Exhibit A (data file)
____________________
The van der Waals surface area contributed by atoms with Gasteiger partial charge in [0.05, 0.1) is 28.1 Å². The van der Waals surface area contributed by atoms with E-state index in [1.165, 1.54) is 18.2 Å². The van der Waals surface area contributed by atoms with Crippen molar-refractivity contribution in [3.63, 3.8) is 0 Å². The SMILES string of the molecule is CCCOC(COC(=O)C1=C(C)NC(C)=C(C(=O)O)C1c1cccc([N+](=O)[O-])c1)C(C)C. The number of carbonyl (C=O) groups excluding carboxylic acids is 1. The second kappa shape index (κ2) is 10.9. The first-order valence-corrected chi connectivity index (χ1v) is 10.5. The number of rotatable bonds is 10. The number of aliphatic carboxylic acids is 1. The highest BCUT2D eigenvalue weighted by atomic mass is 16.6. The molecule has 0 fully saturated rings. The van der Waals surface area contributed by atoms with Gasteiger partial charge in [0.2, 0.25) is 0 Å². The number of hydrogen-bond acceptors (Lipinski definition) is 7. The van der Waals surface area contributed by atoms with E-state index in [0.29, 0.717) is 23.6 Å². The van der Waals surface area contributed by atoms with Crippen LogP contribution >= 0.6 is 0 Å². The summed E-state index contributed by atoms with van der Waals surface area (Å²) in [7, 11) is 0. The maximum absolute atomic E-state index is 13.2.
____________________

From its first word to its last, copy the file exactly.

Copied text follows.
The van der Waals surface area contributed by atoms with Gasteiger partial charge in [0.05, 0.1) is 28.1 Å². The van der Waals surface area contributed by atoms with E-state index in [1.165, 1.54) is 18.2 Å². The van der Waals surface area contributed by atoms with Crippen molar-refractivity contribution in [3.63, 3.8) is 0 Å². The SMILES string of the molecule is CCCOC(COC(=O)C1=C(C)NC(C)=C(C(=O)O)C1c1cccc([N+](=O)[O-])c1)C(C)C. The number of carbonyl (C=O) groups excluding carboxylic acids is 1. The second kappa shape index (κ2) is 10.9. The first-order valence-corrected chi connectivity index (χ1v) is 10.5. The number of rotatable bonds is 10. The number of aliphatic carboxylic acids is 1. The highest BCUT2D eigenvalue weighted by atomic mass is 16.6. The molecule has 0 fully saturated rings. The van der Waals surface area contributed by atoms with Gasteiger partial charge in [0.2, 0.25) is 0 Å². The number of hydrogen-bond acceptors (Lipinski definition) is 7. The van der Waals surface area contributed by atoms with E-state index in [0.29, 0.717) is 23.6 Å². The van der Waals surface area contributed by atoms with Crippen LogP contribution >= 0.6 is 0 Å². The summed E-state index contributed by atoms with van der Waals surface area (Å²) in [7, 11) is 0. The maximum absolute atomic E-state index is 13.2.